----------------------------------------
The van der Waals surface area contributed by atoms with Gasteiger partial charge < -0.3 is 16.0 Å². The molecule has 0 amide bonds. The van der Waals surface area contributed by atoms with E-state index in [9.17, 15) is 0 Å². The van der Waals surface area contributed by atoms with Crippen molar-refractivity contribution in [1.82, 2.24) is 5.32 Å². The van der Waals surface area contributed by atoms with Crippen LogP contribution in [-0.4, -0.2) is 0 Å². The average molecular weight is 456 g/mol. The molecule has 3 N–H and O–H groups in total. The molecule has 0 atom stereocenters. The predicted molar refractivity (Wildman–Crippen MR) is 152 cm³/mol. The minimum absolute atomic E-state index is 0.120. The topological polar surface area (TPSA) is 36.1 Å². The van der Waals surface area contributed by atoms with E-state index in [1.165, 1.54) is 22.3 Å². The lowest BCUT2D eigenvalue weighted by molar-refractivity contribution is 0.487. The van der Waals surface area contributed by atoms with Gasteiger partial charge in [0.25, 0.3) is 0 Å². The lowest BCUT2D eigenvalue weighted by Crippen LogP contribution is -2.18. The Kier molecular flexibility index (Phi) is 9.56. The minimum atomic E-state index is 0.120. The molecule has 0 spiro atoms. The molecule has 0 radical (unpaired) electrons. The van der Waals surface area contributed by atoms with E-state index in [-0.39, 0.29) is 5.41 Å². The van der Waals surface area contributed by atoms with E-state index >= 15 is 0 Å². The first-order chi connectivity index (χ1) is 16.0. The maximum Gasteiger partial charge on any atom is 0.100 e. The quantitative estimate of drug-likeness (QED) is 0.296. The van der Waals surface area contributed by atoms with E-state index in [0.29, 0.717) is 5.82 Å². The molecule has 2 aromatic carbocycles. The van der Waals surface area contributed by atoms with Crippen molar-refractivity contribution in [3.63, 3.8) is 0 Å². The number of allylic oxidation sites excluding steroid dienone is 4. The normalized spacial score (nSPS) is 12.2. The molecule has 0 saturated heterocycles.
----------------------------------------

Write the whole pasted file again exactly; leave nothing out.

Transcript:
The van der Waals surface area contributed by atoms with Gasteiger partial charge < -0.3 is 16.0 Å². The molecule has 0 amide bonds. The van der Waals surface area contributed by atoms with E-state index in [9.17, 15) is 0 Å². The van der Waals surface area contributed by atoms with Crippen molar-refractivity contribution in [1.82, 2.24) is 5.32 Å². The van der Waals surface area contributed by atoms with Crippen LogP contribution in [-0.4, -0.2) is 0 Å². The average molecular weight is 456 g/mol. The molecule has 3 N–H and O–H groups in total. The molecule has 0 atom stereocenters. The predicted molar refractivity (Wildman–Crippen MR) is 152 cm³/mol. The minimum absolute atomic E-state index is 0.120. The topological polar surface area (TPSA) is 36.1 Å². The van der Waals surface area contributed by atoms with E-state index in [1.165, 1.54) is 22.3 Å². The lowest BCUT2D eigenvalue weighted by molar-refractivity contribution is 0.487. The van der Waals surface area contributed by atoms with Gasteiger partial charge in [0.25, 0.3) is 0 Å². The lowest BCUT2D eigenvalue weighted by Crippen LogP contribution is -2.18. The Kier molecular flexibility index (Phi) is 9.56. The minimum atomic E-state index is 0.120. The molecule has 0 spiro atoms. The molecule has 0 radical (unpaired) electrons. The van der Waals surface area contributed by atoms with E-state index in [-0.39, 0.29) is 5.41 Å². The van der Waals surface area contributed by atoms with E-state index >= 15 is 0 Å². The first-order chi connectivity index (χ1) is 16.0. The maximum Gasteiger partial charge on any atom is 0.100 e. The quantitative estimate of drug-likeness (QED) is 0.296. The van der Waals surface area contributed by atoms with E-state index in [0.29, 0.717) is 5.82 Å². The molecule has 2 aromatic carbocycles. The van der Waals surface area contributed by atoms with Crippen molar-refractivity contribution in [3.63, 3.8) is 0 Å². The number of allylic oxidation sites excluding steroid dienone is 4. The normalized spacial score (nSPS) is 12.2. The molecule has 0 saturated heterocycles.